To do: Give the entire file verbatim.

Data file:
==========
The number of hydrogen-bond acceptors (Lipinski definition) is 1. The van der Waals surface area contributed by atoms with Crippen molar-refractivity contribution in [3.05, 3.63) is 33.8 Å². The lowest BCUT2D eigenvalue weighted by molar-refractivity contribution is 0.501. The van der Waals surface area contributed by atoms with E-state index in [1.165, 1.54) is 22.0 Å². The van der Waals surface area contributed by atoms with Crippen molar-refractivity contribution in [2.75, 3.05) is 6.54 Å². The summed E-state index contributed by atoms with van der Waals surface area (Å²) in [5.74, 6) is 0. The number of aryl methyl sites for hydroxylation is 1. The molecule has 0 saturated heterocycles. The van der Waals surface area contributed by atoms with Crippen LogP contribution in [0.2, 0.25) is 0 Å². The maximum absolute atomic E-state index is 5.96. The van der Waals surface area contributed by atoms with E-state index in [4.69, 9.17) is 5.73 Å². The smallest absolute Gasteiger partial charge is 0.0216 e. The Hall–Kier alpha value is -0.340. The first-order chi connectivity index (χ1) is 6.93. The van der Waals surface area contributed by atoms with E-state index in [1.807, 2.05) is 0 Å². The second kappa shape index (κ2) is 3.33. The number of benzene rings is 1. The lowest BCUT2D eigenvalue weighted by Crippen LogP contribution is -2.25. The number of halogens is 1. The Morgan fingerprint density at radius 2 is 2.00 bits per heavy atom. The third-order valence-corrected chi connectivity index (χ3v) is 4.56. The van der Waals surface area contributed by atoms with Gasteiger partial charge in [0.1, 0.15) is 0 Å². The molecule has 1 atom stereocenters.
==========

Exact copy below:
The number of hydrogen-bond acceptors (Lipinski definition) is 1. The van der Waals surface area contributed by atoms with Crippen molar-refractivity contribution in [3.05, 3.63) is 33.8 Å². The lowest BCUT2D eigenvalue weighted by molar-refractivity contribution is 0.501. The van der Waals surface area contributed by atoms with E-state index in [1.165, 1.54) is 22.0 Å². The van der Waals surface area contributed by atoms with Crippen molar-refractivity contribution in [2.75, 3.05) is 6.54 Å². The summed E-state index contributed by atoms with van der Waals surface area (Å²) in [5.74, 6) is 0. The number of aryl methyl sites for hydroxylation is 1. The molecule has 0 saturated heterocycles. The van der Waals surface area contributed by atoms with Crippen LogP contribution in [0.2, 0.25) is 0 Å². The maximum absolute atomic E-state index is 5.96. The van der Waals surface area contributed by atoms with E-state index in [4.69, 9.17) is 5.73 Å². The smallest absolute Gasteiger partial charge is 0.0216 e. The Hall–Kier alpha value is -0.340. The first-order chi connectivity index (χ1) is 6.93. The van der Waals surface area contributed by atoms with E-state index in [1.807, 2.05) is 0 Å². The second kappa shape index (κ2) is 3.33. The number of benzene rings is 1. The lowest BCUT2D eigenvalue weighted by Crippen LogP contribution is -2.25. The number of halogens is 1. The Morgan fingerprint density at radius 2 is 2.00 bits per heavy atom. The third-order valence-corrected chi connectivity index (χ3v) is 4.56. The van der Waals surface area contributed by atoms with Gasteiger partial charge in [0.1, 0.15) is 0 Å². The molecule has 1 atom stereocenters.